It has taken a journey of many years — one she will share Saturday afternoon, Feb. 11, at Camden Public Library — but Maureen Egan is secure in her role of artist. That and her others — wife, mother, caregiver, gardener and nature-lover — come together in “The Light From Here: A Breast Cancer Story,” a book that combines her paintings and essays.

Egan will speak of her process, work and the decade covered in her book beginning 4 p.m. Feb. 11 at the library, followed by a reading and book signing. NOTE: DUE TO SNOW, EVENT WILL TAKE PLACE FEB. 25.

Four years in the making, “The Light From Here” was produced by Egan and her husband, graphic designer Tim Seymour. They live in Rockport, not far from the Ashwood Waldorf School, where Egan worked in administration. Ten years ago, in her mid-40s, she left her job as the school’s admissions director for a more soul-satisfying, if less secure, vocation.

“In my 20s I’d made art, just a little bit, always self-taught. I remembered how happy I’d felt and I wanted to return to that,” she said. “It was a mid-life thing.”

Her first foray had been as a young mother, painting still lifes in between the demands of raising a family. The art served to illustrate a series of recipe postcards, which she and Seymour printed and she drove around to distribute.

“They were everywhere, for a long time — we printed 100,000 of them,” she said, grabbing a handful of the cards from a studio shelf. “I didn’t make much money, but it was fun and I learned a lot about marketing, which I ended up using at Ashwood.”

She had to put the marketing hat back on in November, presenting her book during the Pecha Kucha Night Midcoast at the Camden Opera House and hanging a show at Zoot Coffee a couple of doors down. By January, she felt a visceral pull back to painting; it is her usual season for making art.

The first year, though, she painted full-time, with high hopes of making a living as an artist. A frozen shoulder and practical concerns forced change, but she wanted part-time work that “feeds” the soul. As it happened, a number of elders she knew were in need of help; that need and her experience dovetailed.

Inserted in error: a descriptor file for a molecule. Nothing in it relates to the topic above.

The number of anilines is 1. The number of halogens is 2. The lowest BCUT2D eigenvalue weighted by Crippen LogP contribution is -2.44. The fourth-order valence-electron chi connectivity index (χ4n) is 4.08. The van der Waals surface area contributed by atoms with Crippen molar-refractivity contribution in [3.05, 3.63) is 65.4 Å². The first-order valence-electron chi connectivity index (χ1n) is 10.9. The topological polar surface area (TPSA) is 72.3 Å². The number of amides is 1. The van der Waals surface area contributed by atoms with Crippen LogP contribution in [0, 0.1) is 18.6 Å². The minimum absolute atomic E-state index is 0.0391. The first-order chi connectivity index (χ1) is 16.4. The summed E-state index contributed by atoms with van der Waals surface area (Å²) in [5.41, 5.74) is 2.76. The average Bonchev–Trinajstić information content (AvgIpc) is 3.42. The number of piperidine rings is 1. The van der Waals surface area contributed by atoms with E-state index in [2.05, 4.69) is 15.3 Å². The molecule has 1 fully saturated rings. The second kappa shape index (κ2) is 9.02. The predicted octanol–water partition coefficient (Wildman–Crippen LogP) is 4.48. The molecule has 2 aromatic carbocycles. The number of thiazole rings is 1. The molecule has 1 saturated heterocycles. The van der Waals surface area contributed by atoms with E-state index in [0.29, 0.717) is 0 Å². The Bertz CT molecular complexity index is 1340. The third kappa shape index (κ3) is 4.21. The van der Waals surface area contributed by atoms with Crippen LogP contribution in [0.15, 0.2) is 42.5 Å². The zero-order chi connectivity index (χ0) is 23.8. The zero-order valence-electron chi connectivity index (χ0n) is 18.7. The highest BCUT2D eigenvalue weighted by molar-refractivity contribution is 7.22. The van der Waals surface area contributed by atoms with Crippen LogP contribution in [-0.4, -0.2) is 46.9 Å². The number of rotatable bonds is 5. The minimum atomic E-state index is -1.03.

“I’ve always been really comfortable, because my grandmother kind of raised me, so I started doing that,” she said. “I end up giving the weekends to the art in the winter; in the summer, I have the garden.”

The backyard garden — Egan is a Maine Master Gardener — gets phased out in October and the painting phased in the following month most years. Initially serving as a source of color, the growing season has “been my therapy,” said Egan.

“If you’re going to be an artist, you have to be able to play,” she said. “I think we all need that.”

The ability to play began to elude Egan a couple of years into her return to art. A fan of constraint, she would begin each winter with a set painting theme; halfway through a series on the seven chakras, she attended a yoga retreat and had what she calls a breakdown or a crisis of the heart. The period that followed tested her and her family on a deep level, as she reveals in the book.

It also tested her ability to paint, because she was flooded with self-doubt. A visiting storyteller suggested Egan begin each canvas with an image that made her safe, something that might not end up in the final work but would enable her to progress. It worked, and she was able to complete the chakra series and begin another anchored by tree imagery. In retrospect, these paintings seem prescient of her next challenge.

“The anxiety thing lasted about two years and was kind of winding down at this point, almost two years later, but I was still trying to paint paintings that were of protection,” she said, turning to the page with a painting titled “Guardian of the Lotus Girl.”

The work was inspired in part by that winter’s Maine Drama Festival at Camden Hills Regional High School, which hosted the fest. The school’s own one-act was "The Odyssey," and Egan was struck by the role of Athena, who sat on a throne “and was painted gold.” That night, Egan slept in her daughter Emily’s room, which has become her studio, because a cold had her coughing and she didn’t want her husband to catch it.

“So I ended up having this long night with a full moon and thinking of Athena and thought … I’m going to make a painting with her! And she always had the owl, and there’s owls in a lot of my things,” she said.

Both places the family has lived have had nesting barred owls nearby, so the sound of their calls is a familiar part of being “awake in the middle of the night, so I stick them in my paintings now and then,” she said.

The last element she added to this painting was a “sort of field of light” that connects Athena and a small figure who may be “me as a child,” Egan said. “This was the last painting that I did before I had my needle biopsies.”

In late spring 2012, Egan was diagnosed with breast cancer, beginning a five-month sojourn on a path familiar to many, yet intensely personal in its experience. Following advice she received later from writing couch Kathrin Seitz, Egan lays out this period openly.

“She said just present the scenes and let them take it however they’re going to take it,” Egan said.

Matching paintings with the chapters that emerged once Egan began “The Light From Here” in earnest was surprisingly easy. While she did paint some works specifically for the book, others, painted pre-diagnosis, were remarkably suited.

“There are diagrams you’re handed when you’re diagnosed. It was amazing to look at the diagrams and see things exactly like in my paintings,” she said, turning to a page with a work titled “Letting Go in the Grove.”